• Large ecosystems like the Great Barrier Reef have suffered significant damage from heavy pesticide use and are currently under threat (11)
  • Cellular health of fish population have been impacted (12) as well as species of vertebrae being effected by endocrine disruption compounds (EDCs) that affect reproduction and are impacting species resilience levels, increasing the threat of extinction (13)
  • Tiny micro-organisms that ensure soil health are being killed, destroying the soil homeostatic balance, especially with the broad-spectrum pesticides that are extremely cheap to use. This leads to poor soil health and impacts our ability to grow food in the long term (9, 14)

Without stable ecosystems in the world, we as a species won’t be able to survive. It is clear that the way we farm has direct links to the ecosystems and when we increase the toxicity of those systems and create a homeostatic imbalance, it throws our world into turmoil, directly affecting all species survival.

Photo Sourced from: www.patrick-meijer.com

Photo Sourced from: www.patrick-meijer.com

What impacts are there on the food?

Less well known is the impact of organic vs conventionally grown farming techniques on the food itself. Although conventionally grown food will carry with it the residue of the pesticide that we consume (15), the current science isn’t completely clear on effects on the food (16). Some studies have shown links to higher Vitamin C and lower Nitrate levels (17) and obviously lower toxicity but further studies need to be conducted to control factors like climate, plant maturity at harvest and location, etc. to get a greater understanding.

Photo sourced from: www.solutionsah.com

Photo sourced from: www.solutionsah.com

What are the Impacts on human health?

What you put into your body is so important and is a major contributing factor in the health of all organisms. With disease on the rise around the world, food may in fact be the primary route of exposure to contaminants from multiple chemicals, pollutants and pesticides (18). Studies looking at the effects of the toxins in our food are showing:

  • The cocktail effect of mixing chemicals in the agricultural process having a build-up effect, especially when looking at the effects of Roundup at non-toxic levels on endocrine cells as well as affecting the estrogen cells that are responsible for foetal development in pregnant women (19, 20).
  • Glyphosate (primarily used in Roundup) has been shown to inhibit enzymes that have a crucial role in breaking down foreign substances, creating a build-up effect and linking to gastrointestinal disorders, obesity, diabetes, heart disease, depression, autism, infertility, cancer and Alzheimer’s disease (21).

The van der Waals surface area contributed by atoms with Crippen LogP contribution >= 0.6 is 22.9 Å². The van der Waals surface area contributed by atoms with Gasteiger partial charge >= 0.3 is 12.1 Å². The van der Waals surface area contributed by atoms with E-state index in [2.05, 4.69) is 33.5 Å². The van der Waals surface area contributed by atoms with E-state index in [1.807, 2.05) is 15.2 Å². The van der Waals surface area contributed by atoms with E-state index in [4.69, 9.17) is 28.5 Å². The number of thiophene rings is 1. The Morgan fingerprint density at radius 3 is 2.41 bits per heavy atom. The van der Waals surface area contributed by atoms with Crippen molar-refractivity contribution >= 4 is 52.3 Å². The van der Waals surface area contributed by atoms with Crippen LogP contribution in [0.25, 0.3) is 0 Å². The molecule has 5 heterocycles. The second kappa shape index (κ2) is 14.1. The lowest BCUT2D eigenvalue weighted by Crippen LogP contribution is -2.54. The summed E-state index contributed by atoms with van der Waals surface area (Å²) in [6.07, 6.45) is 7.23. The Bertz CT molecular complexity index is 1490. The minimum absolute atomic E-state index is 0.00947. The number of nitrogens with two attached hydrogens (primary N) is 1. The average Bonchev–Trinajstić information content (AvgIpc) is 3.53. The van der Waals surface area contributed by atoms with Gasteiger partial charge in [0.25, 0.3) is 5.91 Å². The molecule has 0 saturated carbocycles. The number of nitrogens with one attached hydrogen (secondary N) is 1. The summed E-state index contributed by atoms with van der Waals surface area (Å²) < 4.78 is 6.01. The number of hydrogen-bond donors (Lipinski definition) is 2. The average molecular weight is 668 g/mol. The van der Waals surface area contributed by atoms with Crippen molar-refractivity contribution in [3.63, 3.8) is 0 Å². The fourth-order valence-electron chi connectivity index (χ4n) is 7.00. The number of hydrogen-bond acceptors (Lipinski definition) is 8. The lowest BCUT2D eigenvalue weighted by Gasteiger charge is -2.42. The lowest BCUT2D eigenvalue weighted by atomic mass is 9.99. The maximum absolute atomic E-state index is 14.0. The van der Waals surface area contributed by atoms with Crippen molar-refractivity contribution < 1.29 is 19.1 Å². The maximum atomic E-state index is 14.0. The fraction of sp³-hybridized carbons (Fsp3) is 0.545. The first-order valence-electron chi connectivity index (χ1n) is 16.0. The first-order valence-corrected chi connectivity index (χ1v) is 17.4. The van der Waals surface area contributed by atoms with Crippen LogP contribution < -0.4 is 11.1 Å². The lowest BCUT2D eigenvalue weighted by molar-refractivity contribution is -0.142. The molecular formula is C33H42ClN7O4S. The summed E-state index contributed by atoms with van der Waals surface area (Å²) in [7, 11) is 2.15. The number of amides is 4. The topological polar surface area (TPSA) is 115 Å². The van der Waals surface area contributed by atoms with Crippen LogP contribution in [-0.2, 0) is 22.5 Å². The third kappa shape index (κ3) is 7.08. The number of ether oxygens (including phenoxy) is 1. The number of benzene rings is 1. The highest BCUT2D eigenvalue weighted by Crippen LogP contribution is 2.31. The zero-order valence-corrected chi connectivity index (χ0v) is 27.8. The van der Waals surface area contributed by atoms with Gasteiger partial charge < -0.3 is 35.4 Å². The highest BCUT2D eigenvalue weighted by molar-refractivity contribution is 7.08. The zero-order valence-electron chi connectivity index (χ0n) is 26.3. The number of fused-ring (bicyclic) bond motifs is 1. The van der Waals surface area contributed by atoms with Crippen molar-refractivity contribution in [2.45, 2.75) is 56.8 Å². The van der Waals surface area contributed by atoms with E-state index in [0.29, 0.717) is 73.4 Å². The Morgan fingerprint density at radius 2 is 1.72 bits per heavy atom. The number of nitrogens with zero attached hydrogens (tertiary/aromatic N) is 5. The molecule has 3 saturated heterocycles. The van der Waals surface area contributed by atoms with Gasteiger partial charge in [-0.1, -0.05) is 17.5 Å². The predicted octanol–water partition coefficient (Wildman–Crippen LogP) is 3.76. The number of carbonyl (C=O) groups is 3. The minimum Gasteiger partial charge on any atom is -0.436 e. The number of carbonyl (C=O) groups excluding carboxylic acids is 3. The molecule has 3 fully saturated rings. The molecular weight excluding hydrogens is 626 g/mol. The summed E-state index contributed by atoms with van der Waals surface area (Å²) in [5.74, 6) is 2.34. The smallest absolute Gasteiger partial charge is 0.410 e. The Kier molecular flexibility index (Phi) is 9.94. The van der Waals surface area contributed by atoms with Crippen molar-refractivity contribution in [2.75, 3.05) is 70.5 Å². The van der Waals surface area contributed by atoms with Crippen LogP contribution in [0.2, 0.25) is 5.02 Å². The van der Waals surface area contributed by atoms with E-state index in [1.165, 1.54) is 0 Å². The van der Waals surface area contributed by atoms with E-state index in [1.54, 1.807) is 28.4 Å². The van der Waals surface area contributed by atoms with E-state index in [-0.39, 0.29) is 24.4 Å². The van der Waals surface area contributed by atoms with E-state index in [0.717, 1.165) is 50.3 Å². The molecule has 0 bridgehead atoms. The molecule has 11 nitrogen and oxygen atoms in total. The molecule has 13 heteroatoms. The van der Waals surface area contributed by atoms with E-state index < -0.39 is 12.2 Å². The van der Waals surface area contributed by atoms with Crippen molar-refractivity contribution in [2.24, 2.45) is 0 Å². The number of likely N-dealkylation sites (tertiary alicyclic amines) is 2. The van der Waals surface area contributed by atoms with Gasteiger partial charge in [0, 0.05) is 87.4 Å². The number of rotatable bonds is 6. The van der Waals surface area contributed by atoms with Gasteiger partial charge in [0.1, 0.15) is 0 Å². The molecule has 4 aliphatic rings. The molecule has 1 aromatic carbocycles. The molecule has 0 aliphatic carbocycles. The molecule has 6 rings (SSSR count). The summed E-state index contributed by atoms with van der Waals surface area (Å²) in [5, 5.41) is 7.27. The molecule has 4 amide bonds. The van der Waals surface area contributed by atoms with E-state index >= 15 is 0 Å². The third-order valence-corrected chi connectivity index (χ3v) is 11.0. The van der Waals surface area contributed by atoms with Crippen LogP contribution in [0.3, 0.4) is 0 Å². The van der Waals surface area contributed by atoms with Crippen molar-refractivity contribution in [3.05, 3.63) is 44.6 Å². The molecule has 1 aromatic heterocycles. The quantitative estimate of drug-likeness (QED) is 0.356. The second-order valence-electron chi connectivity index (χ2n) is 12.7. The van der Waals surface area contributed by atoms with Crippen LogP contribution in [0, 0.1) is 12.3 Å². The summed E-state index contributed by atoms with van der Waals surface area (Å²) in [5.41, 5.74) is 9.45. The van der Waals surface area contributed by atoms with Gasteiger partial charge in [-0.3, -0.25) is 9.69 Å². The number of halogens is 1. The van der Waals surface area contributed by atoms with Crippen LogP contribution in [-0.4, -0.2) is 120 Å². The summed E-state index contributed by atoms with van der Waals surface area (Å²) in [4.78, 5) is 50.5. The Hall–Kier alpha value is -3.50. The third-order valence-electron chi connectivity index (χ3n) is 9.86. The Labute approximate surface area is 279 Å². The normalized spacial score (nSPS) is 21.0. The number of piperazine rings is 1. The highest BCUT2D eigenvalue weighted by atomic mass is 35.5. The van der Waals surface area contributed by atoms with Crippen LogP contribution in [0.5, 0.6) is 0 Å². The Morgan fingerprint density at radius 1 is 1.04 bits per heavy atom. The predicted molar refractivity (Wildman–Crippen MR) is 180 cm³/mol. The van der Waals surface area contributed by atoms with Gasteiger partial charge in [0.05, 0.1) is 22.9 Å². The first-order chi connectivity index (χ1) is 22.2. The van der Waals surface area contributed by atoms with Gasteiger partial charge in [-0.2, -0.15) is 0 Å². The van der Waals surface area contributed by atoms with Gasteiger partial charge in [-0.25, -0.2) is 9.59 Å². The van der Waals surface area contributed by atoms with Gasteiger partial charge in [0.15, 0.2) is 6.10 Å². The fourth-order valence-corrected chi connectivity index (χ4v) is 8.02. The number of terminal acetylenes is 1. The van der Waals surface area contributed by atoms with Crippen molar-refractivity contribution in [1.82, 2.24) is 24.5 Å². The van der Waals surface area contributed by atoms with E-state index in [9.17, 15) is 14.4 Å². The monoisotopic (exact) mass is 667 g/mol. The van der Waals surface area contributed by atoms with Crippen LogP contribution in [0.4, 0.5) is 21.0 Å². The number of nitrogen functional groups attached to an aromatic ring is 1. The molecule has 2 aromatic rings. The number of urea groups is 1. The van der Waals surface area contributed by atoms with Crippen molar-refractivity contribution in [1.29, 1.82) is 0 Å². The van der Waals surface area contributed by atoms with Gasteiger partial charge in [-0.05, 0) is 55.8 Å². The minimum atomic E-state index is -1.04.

• Human development has seen to be impacted by Chlorpyrifos (a common agricultural pesticide), with children developing neurodevelopmental problems (22) as well as other common abnormalities (23)

The problem is so bad across the planet that in 2012, United Nations Environment Program (UNEP) and the World Health Organisation (WHO) updated its State of the Science of Endocrine Disrupting Chemicals, illustrating how exposure to ECDs lead to alternations of endocrine regulation, especially at vulnerable times like foetal development and puberty (13). This is linked to increased global trends of:

  • Low semen quality in men
  • Genital malformations
  • Adverse pregnancy outcomes
  • Neuro-behavioural disorders
  • Rises in endocrine-related cancers (breast, endometrial, ovarian, prostate, testicular and thyroid)

It is important to note, all these studies are looking at pesticides that ARE permitted currently in Australia, with Glyphosate restrictions around waterways and Chlorpyrifos currently under review by APVMA.

BUYING ORGANIC FOOD

Why is organic food more expensive?

Better Health Victoria (24) suggests some reasons why organic farming is in general more expensive than conventional farming:

  • Farming in general is on a smaller scale
  • Production is more labour intensive
  • Yields are generally smaller
  • Farmers need to pay for organic certification

When you look at the true cost of buying conventionally grown food on a holistic scale, as has been evidenced in this article, we can no longer ignore our moral obligation to choose a healthier and more sustainable way of producing our food.

Canberra Organic Options

In Canberra we are lucky to be exposed to a variety of organic grocers and markets. A list can be seen below:

  • Ziggys (Fyshwick)
  • Mountain Creek Wholefoods (Griffith)
  • Organic Energy (Griffith)
  • Canberra Organics (Online)
  • Capital Region Farmers Market (Mitchell)
  • Choku Bai Jo (Lyneham)
  • Doorstep Organics (Online)

When purchasing organic food always look for organic certifications as some products will say they are ‘organic’ however this is branding rather than being factually correct. Organic certifiers that are approved by The Department of Agriculture are:

  • AUS-QUAL (AUSQUAL)
  • Australian Certified Organic (ACO)
  • Bio-Dynamic Research Institute (BDRI)
  • NASAA Certified Organic (NCO)
  • Organic Food Chain (OFC)
  • Safe Food Production Queensland (SFQ)

Note: Organic doesn’t mean pesticide free. Try to purchase organic/biodynamic and pesticide free where possible.

Overview